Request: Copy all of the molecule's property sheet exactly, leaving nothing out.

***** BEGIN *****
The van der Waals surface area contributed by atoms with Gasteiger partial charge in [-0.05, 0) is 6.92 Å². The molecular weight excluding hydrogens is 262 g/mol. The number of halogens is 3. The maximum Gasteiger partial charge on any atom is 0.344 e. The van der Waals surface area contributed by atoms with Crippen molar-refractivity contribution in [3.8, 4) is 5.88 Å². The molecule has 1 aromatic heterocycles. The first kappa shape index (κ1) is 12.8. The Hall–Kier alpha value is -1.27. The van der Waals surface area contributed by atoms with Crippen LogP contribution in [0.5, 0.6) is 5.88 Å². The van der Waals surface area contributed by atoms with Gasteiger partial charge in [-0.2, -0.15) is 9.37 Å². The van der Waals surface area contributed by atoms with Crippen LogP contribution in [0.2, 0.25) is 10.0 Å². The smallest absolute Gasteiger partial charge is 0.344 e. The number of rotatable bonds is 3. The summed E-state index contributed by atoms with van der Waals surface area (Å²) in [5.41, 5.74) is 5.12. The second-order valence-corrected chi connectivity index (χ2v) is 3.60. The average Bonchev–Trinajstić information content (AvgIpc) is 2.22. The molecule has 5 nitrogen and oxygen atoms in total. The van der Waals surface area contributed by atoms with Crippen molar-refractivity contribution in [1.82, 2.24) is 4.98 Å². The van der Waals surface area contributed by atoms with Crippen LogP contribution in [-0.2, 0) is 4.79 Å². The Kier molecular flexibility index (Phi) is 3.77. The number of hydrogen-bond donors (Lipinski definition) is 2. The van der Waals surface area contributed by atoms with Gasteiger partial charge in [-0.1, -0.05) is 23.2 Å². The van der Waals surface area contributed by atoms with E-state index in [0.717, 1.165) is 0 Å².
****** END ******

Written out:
The van der Waals surface area contributed by atoms with Gasteiger partial charge in [-0.05, 0) is 6.92 Å². The molecular weight excluding hydrogens is 262 g/mol. The number of halogens is 3. The maximum Gasteiger partial charge on any atom is 0.344 e. The van der Waals surface area contributed by atoms with Crippen molar-refractivity contribution in [3.8, 4) is 5.88 Å². The molecule has 1 aromatic heterocycles. The first kappa shape index (κ1) is 12.8. The Hall–Kier alpha value is -1.27. The van der Waals surface area contributed by atoms with Crippen LogP contribution in [0.5, 0.6) is 5.88 Å². The van der Waals surface area contributed by atoms with Gasteiger partial charge in [-0.2, -0.15) is 9.37 Å². The van der Waals surface area contributed by atoms with Crippen LogP contribution in [0.2, 0.25) is 10.0 Å². The smallest absolute Gasteiger partial charge is 0.344 e. The number of rotatable bonds is 3. The summed E-state index contributed by atoms with van der Waals surface area (Å²) in [5.41, 5.74) is 5.12. The second-order valence-corrected chi connectivity index (χ2v) is 3.60. The average Bonchev–Trinajstić information content (AvgIpc) is 2.22. The molecule has 5 nitrogen and oxygen atoms in total. The van der Waals surface area contributed by atoms with Crippen molar-refractivity contribution in [1.82, 2.24) is 4.98 Å². The van der Waals surface area contributed by atoms with Crippen LogP contribution in [-0.2, 0) is 4.79 Å². The Kier molecular flexibility index (Phi) is 3.77. The number of hydrogen-bond donors (Lipinski definition) is 2. The van der Waals surface area contributed by atoms with Gasteiger partial charge in [-0.1, -0.05) is 23.2 Å². The van der Waals surface area contributed by atoms with E-state index in [0.717, 1.165) is 0 Å².